As the world's largest video sharing site and second most visited site in the world, YouTube holds massive power and an essential monopoly when it comes to online video distribution.
But for now, the US Ninth Circuit Court of Appeals has ruled that YouTube's suppression and censorship of videos can't be challenged on free speech grounds because the First Amendment doesn't apply to YouTube.
The Ninth Circuit made the decision when it upheld a district court ruling dismissing digital education platform PragerU's free speech lawsuit against Google/YouTube.
PragerU's lawsuit argues that YouTube's decision to place more than 100 of its videos in restricted mode and flag them as “dangerous” infringed on its free speech and that because YouTube is acting as a public forum, it must allow individuals and organizations to exercise their free speech rights.
However, in its ruling, the Ninth Circuit wrote that YouTube is a private forum and the First Amendment does not apply:
“Despite YouTube's ubiquity and its role as a public-facing platform, it remains a private forum, not a public forum subject to judicial scrutiny under the First Amendment.”
PragerU's CEO Marissa Streit pushed back against the decision and wrote “the Ninth Circuit got this one wrong”:
“As we feared, the Ninth Circuit got this one wrong, and the important issue of online censorship did not get a fair shake in court. Sadly, it appears as if even the Ninth Circuit is afraid of Goliath – Google. We're not done fighting for free speech and we will keep pushing forward.”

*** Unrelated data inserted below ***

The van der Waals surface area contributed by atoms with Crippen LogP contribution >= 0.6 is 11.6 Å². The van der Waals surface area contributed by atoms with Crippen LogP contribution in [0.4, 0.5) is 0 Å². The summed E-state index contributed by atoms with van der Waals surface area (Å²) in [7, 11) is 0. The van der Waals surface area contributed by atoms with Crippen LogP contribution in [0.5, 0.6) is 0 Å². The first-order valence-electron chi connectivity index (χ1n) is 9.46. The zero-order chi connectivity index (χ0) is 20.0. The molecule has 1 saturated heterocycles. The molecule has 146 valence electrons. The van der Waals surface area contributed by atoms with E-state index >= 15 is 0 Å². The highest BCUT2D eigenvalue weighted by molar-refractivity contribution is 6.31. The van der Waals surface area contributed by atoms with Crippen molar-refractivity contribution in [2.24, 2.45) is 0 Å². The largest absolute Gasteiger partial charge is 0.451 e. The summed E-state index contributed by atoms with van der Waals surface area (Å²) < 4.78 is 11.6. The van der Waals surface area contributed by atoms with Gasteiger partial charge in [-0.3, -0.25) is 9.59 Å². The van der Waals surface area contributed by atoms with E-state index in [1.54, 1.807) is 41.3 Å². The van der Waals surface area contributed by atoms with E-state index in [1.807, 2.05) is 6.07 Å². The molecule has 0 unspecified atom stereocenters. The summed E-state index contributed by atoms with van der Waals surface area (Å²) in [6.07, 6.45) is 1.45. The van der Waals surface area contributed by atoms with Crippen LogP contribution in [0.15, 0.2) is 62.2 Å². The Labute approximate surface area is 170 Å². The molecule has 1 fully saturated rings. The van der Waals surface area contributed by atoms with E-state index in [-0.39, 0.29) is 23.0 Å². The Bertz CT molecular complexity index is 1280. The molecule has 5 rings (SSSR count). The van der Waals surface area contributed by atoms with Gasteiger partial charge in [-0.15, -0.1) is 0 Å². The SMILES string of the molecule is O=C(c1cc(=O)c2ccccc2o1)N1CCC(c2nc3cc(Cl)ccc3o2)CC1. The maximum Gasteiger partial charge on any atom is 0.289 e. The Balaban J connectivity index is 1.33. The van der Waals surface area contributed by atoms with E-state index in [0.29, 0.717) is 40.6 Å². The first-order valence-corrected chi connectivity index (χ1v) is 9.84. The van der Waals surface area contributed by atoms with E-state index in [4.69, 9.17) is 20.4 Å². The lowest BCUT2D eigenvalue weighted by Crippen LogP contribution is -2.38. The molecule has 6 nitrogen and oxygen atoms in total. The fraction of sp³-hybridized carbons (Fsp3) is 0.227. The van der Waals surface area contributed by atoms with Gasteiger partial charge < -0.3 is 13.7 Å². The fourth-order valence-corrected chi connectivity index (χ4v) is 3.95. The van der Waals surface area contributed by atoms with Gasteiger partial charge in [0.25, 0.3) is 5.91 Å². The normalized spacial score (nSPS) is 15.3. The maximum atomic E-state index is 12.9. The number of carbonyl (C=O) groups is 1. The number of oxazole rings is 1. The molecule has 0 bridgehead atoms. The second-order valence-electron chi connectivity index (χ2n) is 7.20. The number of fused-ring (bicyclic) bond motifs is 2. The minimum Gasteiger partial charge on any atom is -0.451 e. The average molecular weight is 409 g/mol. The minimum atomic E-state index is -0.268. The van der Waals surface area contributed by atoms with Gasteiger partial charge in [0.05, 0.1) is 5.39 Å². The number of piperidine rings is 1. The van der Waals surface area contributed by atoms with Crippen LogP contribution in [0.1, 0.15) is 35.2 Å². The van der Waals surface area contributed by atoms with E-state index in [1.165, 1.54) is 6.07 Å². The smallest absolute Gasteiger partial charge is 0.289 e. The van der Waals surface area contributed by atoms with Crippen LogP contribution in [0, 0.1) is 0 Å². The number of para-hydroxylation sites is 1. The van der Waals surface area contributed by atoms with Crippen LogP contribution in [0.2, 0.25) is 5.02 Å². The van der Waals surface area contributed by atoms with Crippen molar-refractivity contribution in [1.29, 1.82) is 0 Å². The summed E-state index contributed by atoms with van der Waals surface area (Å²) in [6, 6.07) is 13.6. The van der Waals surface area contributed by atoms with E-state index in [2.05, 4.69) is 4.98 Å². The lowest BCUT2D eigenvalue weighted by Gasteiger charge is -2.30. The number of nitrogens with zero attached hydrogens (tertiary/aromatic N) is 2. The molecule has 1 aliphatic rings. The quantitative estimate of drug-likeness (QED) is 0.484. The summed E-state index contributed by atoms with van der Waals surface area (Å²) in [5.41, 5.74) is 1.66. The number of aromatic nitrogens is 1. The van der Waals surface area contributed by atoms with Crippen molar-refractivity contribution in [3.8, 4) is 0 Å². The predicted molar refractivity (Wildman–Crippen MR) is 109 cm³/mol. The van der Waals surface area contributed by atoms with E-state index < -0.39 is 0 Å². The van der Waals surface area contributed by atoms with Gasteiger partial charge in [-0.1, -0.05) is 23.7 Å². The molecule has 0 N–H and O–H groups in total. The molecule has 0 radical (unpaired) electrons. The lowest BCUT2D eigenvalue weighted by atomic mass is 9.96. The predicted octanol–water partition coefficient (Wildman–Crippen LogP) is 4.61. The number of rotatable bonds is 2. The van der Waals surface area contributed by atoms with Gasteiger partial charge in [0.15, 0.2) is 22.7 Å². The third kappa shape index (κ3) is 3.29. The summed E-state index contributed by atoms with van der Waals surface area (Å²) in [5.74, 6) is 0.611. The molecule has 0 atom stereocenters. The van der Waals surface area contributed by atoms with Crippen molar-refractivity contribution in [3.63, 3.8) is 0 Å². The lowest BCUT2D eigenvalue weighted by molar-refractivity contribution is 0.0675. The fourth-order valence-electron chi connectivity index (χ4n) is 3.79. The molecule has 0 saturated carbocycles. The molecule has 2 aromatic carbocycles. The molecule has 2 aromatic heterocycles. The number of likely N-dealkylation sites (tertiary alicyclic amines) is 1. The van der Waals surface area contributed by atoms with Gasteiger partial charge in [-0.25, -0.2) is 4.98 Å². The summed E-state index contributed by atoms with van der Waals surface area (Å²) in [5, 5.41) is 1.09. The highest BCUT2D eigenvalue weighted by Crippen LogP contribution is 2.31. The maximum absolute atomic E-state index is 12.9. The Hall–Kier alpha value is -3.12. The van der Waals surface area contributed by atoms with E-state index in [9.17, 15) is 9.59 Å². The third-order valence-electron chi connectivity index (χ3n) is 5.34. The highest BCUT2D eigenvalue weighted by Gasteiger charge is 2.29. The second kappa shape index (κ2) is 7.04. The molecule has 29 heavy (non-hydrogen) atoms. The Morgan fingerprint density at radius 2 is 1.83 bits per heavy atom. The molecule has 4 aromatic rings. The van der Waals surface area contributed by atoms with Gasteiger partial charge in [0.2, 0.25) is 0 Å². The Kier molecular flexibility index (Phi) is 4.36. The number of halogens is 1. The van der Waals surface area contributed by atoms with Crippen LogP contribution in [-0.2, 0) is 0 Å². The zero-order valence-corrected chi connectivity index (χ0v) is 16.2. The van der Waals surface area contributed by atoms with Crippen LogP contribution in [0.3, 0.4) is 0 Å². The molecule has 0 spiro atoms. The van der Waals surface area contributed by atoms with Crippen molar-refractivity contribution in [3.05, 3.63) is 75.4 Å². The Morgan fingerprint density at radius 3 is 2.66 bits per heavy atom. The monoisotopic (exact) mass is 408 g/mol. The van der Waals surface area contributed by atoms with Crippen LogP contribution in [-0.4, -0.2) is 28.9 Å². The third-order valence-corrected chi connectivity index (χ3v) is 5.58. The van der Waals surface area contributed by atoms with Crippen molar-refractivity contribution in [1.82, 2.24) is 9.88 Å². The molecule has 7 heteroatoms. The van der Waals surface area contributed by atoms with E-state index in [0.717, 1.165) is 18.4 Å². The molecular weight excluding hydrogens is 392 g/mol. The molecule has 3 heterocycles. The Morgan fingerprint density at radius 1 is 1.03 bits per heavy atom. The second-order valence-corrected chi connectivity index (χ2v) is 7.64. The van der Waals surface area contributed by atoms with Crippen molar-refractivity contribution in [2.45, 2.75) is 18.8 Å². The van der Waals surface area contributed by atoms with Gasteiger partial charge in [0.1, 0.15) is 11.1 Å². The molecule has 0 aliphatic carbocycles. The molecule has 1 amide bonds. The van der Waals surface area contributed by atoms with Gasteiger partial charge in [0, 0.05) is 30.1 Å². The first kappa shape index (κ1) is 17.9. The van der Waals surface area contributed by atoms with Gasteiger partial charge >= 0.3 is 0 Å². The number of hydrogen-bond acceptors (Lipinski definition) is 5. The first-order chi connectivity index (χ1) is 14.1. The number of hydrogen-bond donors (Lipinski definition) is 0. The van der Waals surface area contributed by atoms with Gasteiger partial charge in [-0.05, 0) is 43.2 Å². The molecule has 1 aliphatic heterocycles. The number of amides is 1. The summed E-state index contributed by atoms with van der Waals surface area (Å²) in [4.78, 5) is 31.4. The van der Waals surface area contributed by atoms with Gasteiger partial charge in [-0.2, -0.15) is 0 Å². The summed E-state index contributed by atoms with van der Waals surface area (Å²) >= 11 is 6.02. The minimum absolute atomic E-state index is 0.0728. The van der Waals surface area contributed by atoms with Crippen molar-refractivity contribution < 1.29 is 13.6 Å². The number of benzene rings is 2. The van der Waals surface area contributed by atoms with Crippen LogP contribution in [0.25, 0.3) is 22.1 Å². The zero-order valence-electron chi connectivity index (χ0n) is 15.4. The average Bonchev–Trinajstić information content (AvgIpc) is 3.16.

PragerU's CMO Craig Strazzeri was also disappointed by the Ninth Circuit's decision and added:
“Of course this ruling is disappointing, but we won't stop fighting and spreading public awareness of Big Tech's censorship of conservative ideas. YouTube continues to falsely claim that they are not politically biased, but their recent six-figure investment in the left-wing news channel The Young Turks proves otherwise.”
Despite this dismissal, PragerU is still fighting for free speech in a parallel lawsuit in California State Court while considering its next steps in this federal case.
The Ninth Circuit's decision comes just a few weeks after YouTube censored the speech of Senator Rand Paul on the Senate floor – a decision that Paul described as “chilling.”
“Now, even protected speech, such as that of a senator on the Senate floor, can be blocked from getting to the American people,” Paul said after YouTube censored the video of his speech. “This is dangerous and politically biased.”
Read the full ruling here.